Altoona Mirror (Newspaper) - February 10, 2001, Altoona, Pennsylvania Sports: Balanced BG boys down Hollidaysburg Life: Setting the stage for romance at home Dl iitrror Copyright 2001 SATURDAY, FEBRUARY 10, 2001 newsstand GOP selection may lead to lawsuit Jubelirer feels court action may be imminent. BY KAY STEPHENS StaffWriter The decision to have a single Blair County Republican party official select delegates for a mlniconvention where party members will decide who runs for the 9th District con- gressional seat could be ripe for a court chal- lenge. But as of Friday, the likely chal- lengers were not committed to such action. "I really don't want to do said Bill Shuster, one of the Blair County candidates seeking the congressional seat recently vacated by his father, Bud Shuster. State Senate President Pro Tern Robert Jubelirer, R-Blair, a Bill Shuster support- er, said he believes a lawsuit is imminent if delegates, or conferees, are not selected by a vote of all GOP committee members. At issue is whether the county GOP's bylaws specify that delegates should be picked by a vote of all committee members. Republican committeeman and former Blair County District Attorney William J. Haberstroh, the most vocal critic of the process, said Friday that he has not yet decided to file a lawsuit. "There are election laws that apply here, that apply to the activities of the county com- mittee and the bylaws of the county commit- tee. If they're required to be followed and the court decides they were not followed, then the court would probably have the power to see that they are Haberstroh said. Blair County GOP Chairman John H. Eichelberger Jr., also a candidate for the seat, was unavailable for comment Friday. Haberstroh was among the Republicans angered by Thursday night's closed-door meeting of the Blair County Republican Party executive committee. At that meeting, a decision was made to have the party's Senior Vice President NJ Dan Beck name Blair County's 28 dele-; gates to the miniconvention slated for Feb. n at Juniata College in Huntingdon. Those who disagreed with that decision insist that according to the bylaws governing the Blair County Republican Party, the 63 Blair County Republican committee mem- bers should be naming the 28 delegates. Please see A4 Norfolk closing wheel shop BY CRAIG WILLIAMS Stiff Writer HOLLIDAYSBURG Norfolk Southern will move one of the com- ponents of the railroad car shops here to another facility in Tennessee, displacing 10 workers in the process. Norfolk Southern spokesman Rudy Husband said, the company posted a 90-day notice Friday at the shops for the closure of the axle and wheel assembly operations on freight cars by May. That work then will be moved to shops in Knoxvllle, Tenn., which the compa- ny said is more centrally located in its massive rail network. The company reported all 10 workers displaced Husband by the move will be offered jobs in the Juniata locomotive shops by the time of the transfer. Currently, 385 employees work at the Hollidaysburg car shops. The other workers there will not be affected by the move, Husband said. Husband said the jobs in the wheel shops were not protected under agreement with the Surface Transportation Board, the con- gressional committee which over- saw the breakup of Conrail, and the transfer of work to Knoxville had been in the planning stages for awhile. "The move was already identi- fied in our application with the Surface Transportation Husband said. "There were certain efficiencies we needed to achieve with the merger." Other changes identified by the railroad Friday Include transfer- ring work from a paint shop in Chattanooga to the Juniata shops though no firm date was given for the move. The Hollidaysburg facility has been under threat of complete shut- down since late last year. The shops, where workers construct and rebuild a variety of freight cars for the railroad and outside contractors, are hanging by a tenuous thread while the railroad looks for new con- tracts. None have been forthcoming. "There haven't been any new contracts come in despite our Husband said. Contracts for hoods for hopper cars and work on cement cars, which the company procured in December, are being fulfilled. The company expects the work to last until late spring._____________ Mirror Staff Writer Craig Williams can be reached at 946- 7460 or at ror.com. Subscription or home delivery questions: 946-7480 or (800) 287-4480 LATE NIGHT WITH Mirror photo by Kelly Bennett Lisa Russley, a nurse at Altoona Hospital, does paperwork along a darkened corridor during her night shift. Third shift workers found in variety of occupations BY KEVIN OTT StaffWriter Sometimes, when Beth Marlin is working at the darkened Blair County Prison in the wee hours of the morning, she doesn't feel quite so alone. In 1885, a man named Louis Beach was executed at the prison. Sometimes, prison employees comes by to visit. One time, in the mid- dle of a hot August night, the room Marlin was in suddenly became cold and drafty. "In 10 seconds, I was out of she said. Beth Marlin works third shift from 11 p.m. to 7 a.m. every night at the prison, as she's done for the past two years. Like millions of work- ers across the nation, Marlin works in- a different world than her daytime counterparts, a world of noontime naps and starlight lunches. "It takes a special kind of person, Marlin said of third-shift work. "Someone that's flexible. Someone that can stay awake." That special kind of person isn't as scarce as many might think. When many folks think of night-shift work- ers, they think of factory workers at round-the-clock plants. The graveyard shift isn't something commonly associated with white-collar work. But as watchers of "ER" can attest, the nighttime hours occupy a wide variety of people. "Almost every job category has jobs that require some sort of overnight work, from hospitals all the way down to retail said Scott Burkett of the state Department of Labor and Industry. Please see A6 Employees wtjb work alternative shifts do so for a nurnber of reasons: ature of the job 51% Mandated by employer ..13% Better pay 6% Couldn't get another job ....6% "Better child care 4% time for school 3% Better care of family .3% commute 1% !0ther reasons 14% Department o[ Labor Statistics Mirror graphic by Tom Worthington II Drug prices vary widely Study found comparison shoppers can save money on many prescription drugs. BY HOPE YEN The Associated Press HARRISBURG Prescription drug prices on average varied about 40 percent among Pennsylvania pharmacies, a finding that shows consumers who comparison shop can start saving money without Awaiting for state or federal aid, a psychologists'' group said. The study by the Pennsylvania Psychological Association showed price differ- ences in the state as much as 123 percent between pharmacies, with less expensive drugs typically found online or at discount stores such as Costco. "It was very surprising. I thought we would find a couple of drugs that were a few dollars apart in price between said Salvatore Cullari, -professor of psychology at Lebanon Valley College and the association's chairman. "It really pays to shop around." The study, conducted in November, com- pared the cost of six drugs at 88 pharmacies across the state: Avandia, which is used to treat diabetes; Lipitor, for high blood pressure; Prilosec, for reflux disease; Zyprexia, for bipo- lar disorder and schizophrenia; Wellbutrin, for depression and smoking addiction; and Zoloft, for depression. It .found the greatest price disparity for Wellbutrin, a 30-day supply of which ranged from at the Costco in King of Prussia, to at Wegman's pharmacy in Scranton. Online through drugstore.com, the prescription sold for Also greatly priced apart was Lipitor, which cost at the Girard Family Pharmacy in Philadelphia but jumped to at the Long Lane Court Pharmacy in nearby Upper Darby. The drug was the cheapest online, costing Please see A6 THREE RIVERS DEMOLITION Health concerns surround implosion BY ANDY LEFKOWTTZ The Associated Press PITTSBURGH Spectators who plan to stand outdoors Sunday to watch the implosion of Three Rivers Stadium may come away with more than they expected. An unpublished study by a doctor in Baltimore said dust from build- ing implosions may pose a health risk to those watching and to nearby residents. Dr. Timothy Buckley, assistant professor of environmental health sciences at the Johns Hopkins INSIDE Pile of debt from stadium will outlast rubble PAGE A4 One last look at Three Rivers Stadium PAGE B1 Look for complete coverage of Sunday's implosion in Monday's Altoona Mirror. School of Public Health, added that staying indoors helps but does not eliminate risk altogether. "The demolition projects have increasingly been considered by many as a spectator he said. "We wanted to provide the commu- nity with information about what we found, relevant to protecting the public during these events." Three Rivers Stadium, the former home of the Pirates and Steelers, is slated to come down at 8 a.m. Sunday. Buckley and other researchers tested the air in a four-block radius around the site of a 22-story housing project in Baltimore following its implosion in August. Please see A4 WARMING UP Mirror ptioto by Gary M. Baranec John Balliet and Joe Orr, members of the Roosevelt Junior High wrestling team, take advantage of warm temperatures Friday afternoon by running laps around the intramural field across from the field house. 7 8 6 Lottery numbers, A2 Mix of sun I and clouds, Forecast, C2 Altoona iHlrror [THE GREAT COMBINATION. Call us today... Make money today. Ask for THE GREAT COMBINATION of MIRROR CLASSIFIEDS and HOT-ADS Phone (814) 946-7422 or fax us at (814) 946-7547 LOCAL Business Movies Obituaries Opinion High schools Scoreboard A7 A5 A9 AS B4 B5 Classifieds C2-10 [jure Comics D5 Community news D2 Puzzles D4 Television D4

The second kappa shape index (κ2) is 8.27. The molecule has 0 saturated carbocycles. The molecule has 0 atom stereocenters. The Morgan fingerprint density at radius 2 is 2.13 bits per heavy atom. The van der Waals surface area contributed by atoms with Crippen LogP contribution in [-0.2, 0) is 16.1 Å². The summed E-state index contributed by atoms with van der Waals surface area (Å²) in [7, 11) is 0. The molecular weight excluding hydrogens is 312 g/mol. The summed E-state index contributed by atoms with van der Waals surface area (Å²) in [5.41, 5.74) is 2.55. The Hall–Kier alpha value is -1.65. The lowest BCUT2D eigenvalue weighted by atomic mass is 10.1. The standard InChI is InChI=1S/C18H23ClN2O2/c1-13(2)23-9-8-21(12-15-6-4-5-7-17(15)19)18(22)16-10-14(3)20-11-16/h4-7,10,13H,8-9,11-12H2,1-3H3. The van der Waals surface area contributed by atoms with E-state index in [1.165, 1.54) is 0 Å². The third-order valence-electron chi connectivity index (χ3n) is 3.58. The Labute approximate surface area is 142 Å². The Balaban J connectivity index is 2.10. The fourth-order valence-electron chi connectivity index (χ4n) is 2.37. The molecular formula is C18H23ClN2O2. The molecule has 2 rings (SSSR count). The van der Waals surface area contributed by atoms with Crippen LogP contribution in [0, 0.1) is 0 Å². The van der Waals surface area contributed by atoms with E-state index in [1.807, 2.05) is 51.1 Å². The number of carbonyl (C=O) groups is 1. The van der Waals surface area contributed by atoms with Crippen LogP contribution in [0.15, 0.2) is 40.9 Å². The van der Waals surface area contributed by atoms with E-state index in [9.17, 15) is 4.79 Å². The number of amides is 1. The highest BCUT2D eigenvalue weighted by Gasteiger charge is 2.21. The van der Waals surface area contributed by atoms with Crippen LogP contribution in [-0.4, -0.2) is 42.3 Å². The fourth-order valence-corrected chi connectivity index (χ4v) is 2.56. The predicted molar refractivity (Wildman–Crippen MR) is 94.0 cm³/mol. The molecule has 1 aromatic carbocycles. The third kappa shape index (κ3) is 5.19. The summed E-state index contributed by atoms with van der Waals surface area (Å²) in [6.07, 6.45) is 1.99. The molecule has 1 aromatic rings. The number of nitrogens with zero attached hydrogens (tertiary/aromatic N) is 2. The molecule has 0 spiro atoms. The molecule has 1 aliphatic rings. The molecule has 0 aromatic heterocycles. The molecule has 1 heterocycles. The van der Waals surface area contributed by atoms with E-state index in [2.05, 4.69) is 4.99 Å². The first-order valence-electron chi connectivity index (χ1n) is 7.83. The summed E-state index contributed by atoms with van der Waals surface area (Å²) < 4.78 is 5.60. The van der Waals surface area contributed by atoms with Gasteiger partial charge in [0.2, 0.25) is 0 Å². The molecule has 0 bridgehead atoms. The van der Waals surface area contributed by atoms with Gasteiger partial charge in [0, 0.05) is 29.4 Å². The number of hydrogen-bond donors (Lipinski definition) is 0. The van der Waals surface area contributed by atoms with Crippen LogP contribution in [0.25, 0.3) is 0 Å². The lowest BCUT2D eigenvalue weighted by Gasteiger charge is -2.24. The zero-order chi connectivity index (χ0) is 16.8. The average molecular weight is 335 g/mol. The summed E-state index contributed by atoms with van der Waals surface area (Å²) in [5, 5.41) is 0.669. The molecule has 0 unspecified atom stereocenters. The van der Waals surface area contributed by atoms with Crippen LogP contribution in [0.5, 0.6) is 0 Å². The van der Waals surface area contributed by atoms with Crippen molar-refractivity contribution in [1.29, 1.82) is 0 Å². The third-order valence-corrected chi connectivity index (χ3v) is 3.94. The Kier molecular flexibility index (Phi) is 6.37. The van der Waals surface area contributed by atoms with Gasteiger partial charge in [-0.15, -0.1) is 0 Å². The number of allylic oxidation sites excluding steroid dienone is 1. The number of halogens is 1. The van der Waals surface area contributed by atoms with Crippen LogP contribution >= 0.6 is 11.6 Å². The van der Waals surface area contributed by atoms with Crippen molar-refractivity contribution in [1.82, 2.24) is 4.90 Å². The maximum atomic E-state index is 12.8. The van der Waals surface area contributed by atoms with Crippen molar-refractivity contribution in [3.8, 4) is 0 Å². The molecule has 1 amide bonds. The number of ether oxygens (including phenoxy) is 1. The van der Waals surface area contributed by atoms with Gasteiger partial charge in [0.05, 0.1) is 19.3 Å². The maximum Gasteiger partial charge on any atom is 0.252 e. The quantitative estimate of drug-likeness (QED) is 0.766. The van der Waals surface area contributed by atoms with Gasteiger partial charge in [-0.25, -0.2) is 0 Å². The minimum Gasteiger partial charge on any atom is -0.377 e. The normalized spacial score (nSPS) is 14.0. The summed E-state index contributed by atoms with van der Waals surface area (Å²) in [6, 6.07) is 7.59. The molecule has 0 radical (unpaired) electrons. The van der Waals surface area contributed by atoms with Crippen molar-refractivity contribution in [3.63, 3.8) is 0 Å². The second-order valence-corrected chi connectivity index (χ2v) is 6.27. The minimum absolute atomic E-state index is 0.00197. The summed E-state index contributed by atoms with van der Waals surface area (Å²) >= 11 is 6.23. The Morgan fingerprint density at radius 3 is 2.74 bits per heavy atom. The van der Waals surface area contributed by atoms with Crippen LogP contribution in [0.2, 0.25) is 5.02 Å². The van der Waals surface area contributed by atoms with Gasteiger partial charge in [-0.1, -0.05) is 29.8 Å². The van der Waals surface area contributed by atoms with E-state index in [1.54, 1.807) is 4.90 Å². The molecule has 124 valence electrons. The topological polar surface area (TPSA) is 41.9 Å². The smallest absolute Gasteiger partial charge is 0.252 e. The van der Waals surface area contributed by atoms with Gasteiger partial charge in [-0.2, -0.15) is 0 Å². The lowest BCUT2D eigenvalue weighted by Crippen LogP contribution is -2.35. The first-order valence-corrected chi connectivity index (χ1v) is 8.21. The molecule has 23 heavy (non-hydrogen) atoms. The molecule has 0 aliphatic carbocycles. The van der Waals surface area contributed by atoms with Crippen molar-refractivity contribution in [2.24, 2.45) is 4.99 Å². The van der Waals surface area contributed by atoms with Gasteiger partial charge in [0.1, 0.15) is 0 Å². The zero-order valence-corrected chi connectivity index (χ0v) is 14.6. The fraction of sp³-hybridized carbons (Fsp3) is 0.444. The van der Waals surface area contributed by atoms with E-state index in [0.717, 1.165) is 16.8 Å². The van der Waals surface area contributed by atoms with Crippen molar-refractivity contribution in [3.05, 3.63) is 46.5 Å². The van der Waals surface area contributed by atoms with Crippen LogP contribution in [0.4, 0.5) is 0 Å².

Once upon a time newspapers were our main source of information. Now those old newspapers are a reliable source for hundreds of years of history and secrets of the past. Now you can search for people, places, and events without the hassle of sorting through mountains of papers!
Newspaper Archive is the world's largest online newspaper database featuring over 130 million newspaper pages. Plus our database expands by one newspaper page per second for a total of around 2.5 million pages per month! The value of your membership grows along with it.
Those looking to find out more about their forefathers can empower their genealogy search with Newspaper Archive. Within our massive database, users can search ancestors' names for news stories and obituaries. We must understand our past to understand our future!
24 hours a day Monday-Saturday
Your full introductory membership payment will be credited toward the cost of full membership any time you choose to upgrade!
"It is amazing how easy and exciting it is to access all of this information! I found hundreds of articles about my relatives from Germany! Well worth the subscription!" - Michael S.
"I love this site. It's interesting to read articles about different family members. I've found articles as well as an obituary about an uncle who passed away before I was born, and another about a great aunt. It's great for helping with genealogy." - Patricia T.
"A great research tool. Allows me to view events and gives me incredible insight into the stories of the past." - Charles S.